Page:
Red Henry J Picture of the Week

Route 66 Fun Run In Kingman
Route 66 Fun Run In Kingman – For the last 35 years, proud antique car owners gather in Seligman to participate in a fun run and show their cars in Seligman, Kingman, Oatman, and Needles.

My folks lived in Kingman from time to time, so it’s been a common source for many of my stories in the past. After they retired, mom and dad bought a trailer so they could travel the country—or that was the plan. What they did was to split time between Georgia—where my sister lives—and Arizona. It’s not clear to me, but I think they wanted to be close to their kids—however not too close.

They didn’t move on any schedule. Whenever my mom would get a hair up her butt, my dad would call to announce they were leaving. We didn’t know it then, but she was in the early stages of dementia, and something could trigger an episode of paranoia, and then they’d pack up at a moment’s notice. Within a year, they’d be back at the same trailer park where they always stayed. Their random migrations never made sense. We believed they were crazy, which—in the case of my mom—turned out to be more valid than we could have ever suspected.

Since their passing nearly a half-decade ago, we no longer had any reason to stop in Kingman, but last November, when I featured Seligman as our featured destination, I wrote about the Route 66 revival and gathering of classic car and hot rod enthusiasts each year that make a pilgrimage to their Mecca—the Mother Road. Nearly a thousand collector cars gather in Seligman to drive the last contiguous 150 miles of Route 66. They turn a three-hour drive into a weekend event by making show-stops in Kingman, Oatman, and Needles. This Fun-Run has been going on for thirty-eight years, and it happened again this weekend. Since Kingman is up the road (it’s closer than Mesa), I decided to play with the shiny cars, and just to be mean, I dragged Anne along with me.

Red Henry J
Red Henry J – Look closely, and you’ll see the Hotel Beale reflected in the red paint of an old Henry J.

For this show, the city of Kingman blocked off the downtown streets and parked the cars diagonally on each side. The car owners set up chairs in the shade on the sidewalks, while the looky-loos (including us) walked up and down the streets. As we walked through the displays, two things stood out. These were old (my age) white men. No Gen X or Millennials participated in the event. After talking with several owners, I got the impression that they didn’t want to drive those cars. They considered them investments, and the worst thing you could do is to add road miles. For example, I talked to the owner of a Dodge Duster that had a blown drag-race motor and sponsor decals down the sides.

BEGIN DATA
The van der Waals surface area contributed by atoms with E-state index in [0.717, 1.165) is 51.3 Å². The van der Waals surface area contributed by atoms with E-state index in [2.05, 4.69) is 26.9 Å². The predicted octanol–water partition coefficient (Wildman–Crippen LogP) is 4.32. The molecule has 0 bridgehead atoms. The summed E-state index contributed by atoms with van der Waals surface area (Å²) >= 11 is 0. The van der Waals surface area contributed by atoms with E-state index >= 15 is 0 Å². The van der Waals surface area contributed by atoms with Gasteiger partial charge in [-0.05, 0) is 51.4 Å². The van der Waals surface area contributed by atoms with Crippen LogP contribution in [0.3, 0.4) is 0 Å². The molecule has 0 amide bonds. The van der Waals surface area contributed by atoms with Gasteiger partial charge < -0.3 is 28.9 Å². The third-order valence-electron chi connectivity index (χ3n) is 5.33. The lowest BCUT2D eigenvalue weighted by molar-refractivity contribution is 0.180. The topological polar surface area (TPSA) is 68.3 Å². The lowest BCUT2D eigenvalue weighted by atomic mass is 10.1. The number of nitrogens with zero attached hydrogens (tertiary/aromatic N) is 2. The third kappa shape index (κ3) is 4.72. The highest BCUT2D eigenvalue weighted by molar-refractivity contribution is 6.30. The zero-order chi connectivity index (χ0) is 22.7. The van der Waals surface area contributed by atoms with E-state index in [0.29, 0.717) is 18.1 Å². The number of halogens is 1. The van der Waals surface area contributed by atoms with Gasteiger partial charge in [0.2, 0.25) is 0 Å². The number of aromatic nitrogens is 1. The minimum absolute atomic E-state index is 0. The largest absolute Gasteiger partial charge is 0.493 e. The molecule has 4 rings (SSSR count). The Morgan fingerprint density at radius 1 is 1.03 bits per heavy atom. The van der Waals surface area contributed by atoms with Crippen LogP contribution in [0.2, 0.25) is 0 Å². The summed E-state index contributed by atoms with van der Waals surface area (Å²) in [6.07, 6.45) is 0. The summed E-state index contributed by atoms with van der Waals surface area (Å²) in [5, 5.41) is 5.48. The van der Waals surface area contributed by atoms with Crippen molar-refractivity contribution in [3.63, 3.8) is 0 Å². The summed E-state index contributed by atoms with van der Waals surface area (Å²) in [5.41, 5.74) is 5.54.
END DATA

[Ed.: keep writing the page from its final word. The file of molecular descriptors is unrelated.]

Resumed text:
I asked, “What’s your best quarter-mile time?”

“Oh, it’s never been on a drag strip. It’s a show car.”

I cringed and glanced at the roll-cage and thought, “What’s the point?”

On our way to see the cars, I told Anne that I wanted to take photographs capturing the vehicle’s essence. Abstracts that you could show to any car-guy and they could name the auto’s make, model, and year. I wasn’t trying to document the vehicle’s visit to the show. I was looking for graphic art. I feel that I succeeded with this week’s featured image that I call Red Henry J. At first glance it seems like a simple shot of a chrome name badge against the red background. If you look closely, however, you can make out the Hotel Beale reflection in the red paint—even though the Internet jpg version loses much of the original’s detail.

Anne had never heard of Henry J’s, so I explained that hot-rodders liked them because they were small and light. They stuffed big engines in them for drag racing, much like what Carol Shelby did for Cobras. You can see the Henry J parked in the middle of the opening shot above. You can also see the Web version of Red Henry J by clicking here. I hope you enjoy viewing this week’s post and next week; we’ll show another image from our afternoon in Kingman.

Until next time — jw